The Treasury Department’s announcement that it’s delaying a much-anticipated decision on whether China manipulates its currency got lots of coverage—and most of it is pretty straight. But this economic saga contains big bits of politics and theater, and it’s good to see that thrown in the mix, too.
The Journal is among the straightest of the straight.
U.S. Buys China Time on Currency
A U.S. Treasury decision to delay making a determination on whether China is manipulating its currency could give Beijing some room to let the yuan rise in value. But some U.S. lawmakers and business groups are continuing to push for a tougher, and faster, approach.
You could almost see the yawns of people who’ve written this story a few times before.
Bloomberg’s take was similar.
Geithner Counts on Delay to Let China Strengthen Yuan
But the lede gives the story a bit more context.
Treasury Secretary Timothy F. Geithner, by delaying a report on global currency policies, is betting international diplomacy will work better than U.S. pressure to get China to strengthen the yuan.
And Bloomberg delivers the market angle:
Last week, yuan forwards posted their biggest weekly gain in almost three months on mounting speculation China will loosen its grip on the currency after data showed an economic recovery is gathering pace.
While a stronger yuan will help cut costs in imported fertilizers and pesticides, some agricultural sectors may face a “collapse” if exchange-rate pressures climb, the China Chamber of Commerce of Import and Export of Foodstuffs, Native Produce & Animal By-Products, said in an April 2 report on its Web site.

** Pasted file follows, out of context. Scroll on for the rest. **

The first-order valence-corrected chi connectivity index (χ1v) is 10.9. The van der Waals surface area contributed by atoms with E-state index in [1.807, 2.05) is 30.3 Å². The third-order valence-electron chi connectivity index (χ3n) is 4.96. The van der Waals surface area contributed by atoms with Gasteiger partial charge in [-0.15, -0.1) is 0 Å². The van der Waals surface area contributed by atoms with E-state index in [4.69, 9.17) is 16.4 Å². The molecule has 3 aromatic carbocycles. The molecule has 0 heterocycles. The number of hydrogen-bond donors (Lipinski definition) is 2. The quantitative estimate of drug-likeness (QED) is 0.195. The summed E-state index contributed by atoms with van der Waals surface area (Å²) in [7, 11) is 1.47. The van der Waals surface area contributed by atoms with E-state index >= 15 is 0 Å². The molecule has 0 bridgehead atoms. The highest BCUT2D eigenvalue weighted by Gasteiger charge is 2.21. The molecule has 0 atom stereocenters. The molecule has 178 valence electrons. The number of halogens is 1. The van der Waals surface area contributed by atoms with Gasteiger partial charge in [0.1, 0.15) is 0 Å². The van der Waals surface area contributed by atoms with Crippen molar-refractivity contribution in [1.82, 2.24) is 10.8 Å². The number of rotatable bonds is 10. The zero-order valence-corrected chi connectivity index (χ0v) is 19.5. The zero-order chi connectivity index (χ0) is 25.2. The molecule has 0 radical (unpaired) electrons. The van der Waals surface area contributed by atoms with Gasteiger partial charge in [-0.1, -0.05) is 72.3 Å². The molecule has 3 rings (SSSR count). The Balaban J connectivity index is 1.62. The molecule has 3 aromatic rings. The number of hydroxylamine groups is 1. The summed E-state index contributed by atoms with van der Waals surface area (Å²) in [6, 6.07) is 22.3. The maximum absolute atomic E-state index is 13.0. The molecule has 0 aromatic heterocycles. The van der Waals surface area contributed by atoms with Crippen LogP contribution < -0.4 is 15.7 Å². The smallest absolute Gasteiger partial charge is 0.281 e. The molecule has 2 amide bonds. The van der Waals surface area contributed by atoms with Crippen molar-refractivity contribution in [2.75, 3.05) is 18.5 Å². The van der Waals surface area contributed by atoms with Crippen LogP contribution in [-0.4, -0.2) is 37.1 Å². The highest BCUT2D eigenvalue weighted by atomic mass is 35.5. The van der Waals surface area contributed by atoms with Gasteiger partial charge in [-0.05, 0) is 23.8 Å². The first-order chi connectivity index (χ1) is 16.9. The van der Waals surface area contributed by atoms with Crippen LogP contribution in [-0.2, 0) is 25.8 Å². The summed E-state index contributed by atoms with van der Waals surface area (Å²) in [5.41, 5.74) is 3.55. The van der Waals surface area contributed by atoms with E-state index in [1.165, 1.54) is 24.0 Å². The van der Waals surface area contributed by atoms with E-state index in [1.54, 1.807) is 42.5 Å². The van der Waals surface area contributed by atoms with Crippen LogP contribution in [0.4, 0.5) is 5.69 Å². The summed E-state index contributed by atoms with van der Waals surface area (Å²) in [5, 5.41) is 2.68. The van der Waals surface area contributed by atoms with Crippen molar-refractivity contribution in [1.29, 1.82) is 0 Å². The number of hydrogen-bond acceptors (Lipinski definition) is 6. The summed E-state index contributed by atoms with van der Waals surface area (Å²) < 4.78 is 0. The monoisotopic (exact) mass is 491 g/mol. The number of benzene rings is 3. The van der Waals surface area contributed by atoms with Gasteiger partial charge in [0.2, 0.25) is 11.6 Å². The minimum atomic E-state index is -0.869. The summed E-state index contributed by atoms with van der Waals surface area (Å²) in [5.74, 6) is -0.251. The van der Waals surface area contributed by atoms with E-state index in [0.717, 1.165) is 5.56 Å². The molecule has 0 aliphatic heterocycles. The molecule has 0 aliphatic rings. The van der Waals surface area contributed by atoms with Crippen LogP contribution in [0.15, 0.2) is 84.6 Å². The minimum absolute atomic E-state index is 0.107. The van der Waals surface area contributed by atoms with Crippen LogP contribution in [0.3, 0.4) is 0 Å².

Animal by-products? Maybe something was lost in translation.
Fox does its foxy thing with the story:
White House Denies Charges of Caving to China on Currency
Chuck Schumer is the usual leader of the gang of Democrats in Congress who want to see tough action on China. But Fox instead focuses on Sen. Arlen Specter, the Democrat-turned-Republican-turned Democrat, who’s got an interesting take:
Specter acknowledged the United States needs China’s support in seeking United Nations sanctions on Iran over its nuclear program. But he cautioned that the Obama administration should not overstate China’s negotiating position.
“The Chinese are not doing us a big favor in joining that. It’s not in their interest to have Iran with a nuclear weapon — so that if we face up to the currency issue, the steel industry can provide a lot more jobs in my state and across the country,” Specter said. “If we get something concrete, a delay might be OK, but we can’t stand back and let them manipulate the currency and run us ragged on the economy.”
But the White House denied any correlation between the currency report and Iran sanctions.
Like I said, interesting take. But it would nice if Fox reminded readers that Specter still has to deal with a primary back home. While he’s ahead in the polls, plenty of Pennsylvania Democrats still aren’t convinced that he’s one of them, which might help explain why he’s eager go on the teevee and talk about jobs.
For using the fewest words to get to the point on this story, the prize goes to my old FT colleague, Alan Beattie.
So now it looks like the April 15 deadline for the US Treasury’s currency report is conveniently going to slip, largely because it would look a bit churlish to welcome Hu Jintao to Washington for the April 12-13 nuclear talks and then hang a big scarlet sign saying “MANIPULATOR” round his neck as soon as he steps off the plane.